So, what is it you practice anyway? (Part 2)

This is the second part of a series on identifying the types of therapy I practice. Read Part 1 here.

What's the meaning of life? Why are we here? What's our purpose and passion? These are the kinds of questions I wanted to help people discover through therapy and turned to Existential therapy for framework.

Existential therapy is an optimistic approach that firmly believes in the human potential. It's a therapy that asks clients to confront and resolve conflicts of the human condition to live a meaningful and purposeful life. 

Irvin Yalom identified four themes or conflicts to the human condition: death, freedom (& responsibility), isolation, and meaningless. These four themes are the root of psychological problems and do not have real answers. They're used to conceptualize and address problems.

Death: Confronting the reality of death is a central pillar of Existential therapy. The goal is to encourage awareness of death with resources to not allow someone to become overwhelmed by it. Existential therapy works to identify denials of death through avoidance (afterlife, distancing), and/or uniqueness. "What would you do if you knew you were going to die tomorrow? How would you live differently?"

Freedom (& Responsibility): Freedom is choice, agency, and awareness of constructs. Existential freedom helps one understand the influences one has been subjected to and encourages taking ownership for thoughts and feelings. The responsibility that comes with freedom is acknowledging what one has done and recognizing defensive patterns. This is where change happens.

Isolation: Yalom identified three types of isolation. Interpersonal isolation is separation from oneself and others. Intrapersonal isolation is splitting oneself off from their relationships as to not be fully present. And existential isolation is the concept that we're never able to truly overcome our isolation, as it's part of the human condition. Understanding how and why we isolate is important to recognizing defensive and destructive patterns.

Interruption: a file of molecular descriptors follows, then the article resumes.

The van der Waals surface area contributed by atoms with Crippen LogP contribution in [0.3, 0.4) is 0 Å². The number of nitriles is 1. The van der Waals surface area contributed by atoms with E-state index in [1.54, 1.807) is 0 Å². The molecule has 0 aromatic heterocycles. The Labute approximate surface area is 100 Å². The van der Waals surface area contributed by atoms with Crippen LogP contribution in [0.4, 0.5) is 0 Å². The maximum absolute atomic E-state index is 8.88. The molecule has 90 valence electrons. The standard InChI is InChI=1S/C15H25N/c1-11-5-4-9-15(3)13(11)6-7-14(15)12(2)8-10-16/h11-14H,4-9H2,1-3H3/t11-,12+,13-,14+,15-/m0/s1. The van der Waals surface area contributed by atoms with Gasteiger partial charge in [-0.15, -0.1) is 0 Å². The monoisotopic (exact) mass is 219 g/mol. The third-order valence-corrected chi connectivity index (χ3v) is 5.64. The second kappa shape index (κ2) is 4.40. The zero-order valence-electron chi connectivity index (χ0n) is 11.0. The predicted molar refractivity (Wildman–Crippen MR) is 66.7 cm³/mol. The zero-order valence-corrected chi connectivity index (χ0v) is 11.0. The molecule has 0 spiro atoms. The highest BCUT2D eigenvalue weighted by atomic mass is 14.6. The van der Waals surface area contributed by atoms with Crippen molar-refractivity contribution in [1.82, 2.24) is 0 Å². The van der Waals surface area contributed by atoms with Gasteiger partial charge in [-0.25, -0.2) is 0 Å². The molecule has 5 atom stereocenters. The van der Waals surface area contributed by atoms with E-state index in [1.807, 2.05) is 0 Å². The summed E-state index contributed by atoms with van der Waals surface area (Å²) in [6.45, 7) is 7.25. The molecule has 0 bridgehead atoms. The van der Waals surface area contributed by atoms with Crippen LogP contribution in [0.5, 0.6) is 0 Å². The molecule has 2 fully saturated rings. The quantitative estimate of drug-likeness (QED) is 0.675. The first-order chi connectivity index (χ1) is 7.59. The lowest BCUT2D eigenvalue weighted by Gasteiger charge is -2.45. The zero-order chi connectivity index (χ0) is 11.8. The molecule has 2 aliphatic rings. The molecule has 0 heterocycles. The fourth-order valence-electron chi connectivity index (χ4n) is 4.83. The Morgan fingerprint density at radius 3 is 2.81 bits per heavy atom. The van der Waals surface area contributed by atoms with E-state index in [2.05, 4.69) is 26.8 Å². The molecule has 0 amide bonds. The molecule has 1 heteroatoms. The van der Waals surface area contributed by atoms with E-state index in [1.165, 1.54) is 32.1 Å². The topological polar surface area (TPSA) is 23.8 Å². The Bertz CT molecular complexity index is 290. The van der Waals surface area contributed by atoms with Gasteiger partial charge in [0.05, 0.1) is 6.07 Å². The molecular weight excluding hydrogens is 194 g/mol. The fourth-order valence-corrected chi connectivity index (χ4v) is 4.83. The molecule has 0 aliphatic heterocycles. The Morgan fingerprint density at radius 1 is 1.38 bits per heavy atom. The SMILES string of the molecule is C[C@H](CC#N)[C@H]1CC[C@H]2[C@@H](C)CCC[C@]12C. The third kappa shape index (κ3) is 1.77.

Meaningless: Existential therapy maintains that humans are meaning seeking and/or meaning creating being, depending on your world view. I hold that to a degree both are true - life can be meaningless and we create meaning out of it. However, I also think there are aspects of life that have meaning, we're just seeking them out. It is in this theme we explore coping versus growing, and seek to help individuals move from just coping with perceived problems into growing and fully living.

Existential therapy believes that humans are essentially alone but long to be connected. Though we seek connection, our own validation must come from within. We cannot seek validation from others. 

Existential therapy is a powerful and deep framework I use to conceptualize some of life's greater problems. As a counterweight to CBT, it works well in identifying patterns and motivations, resolving life struggles, and dissecting the root of the problem.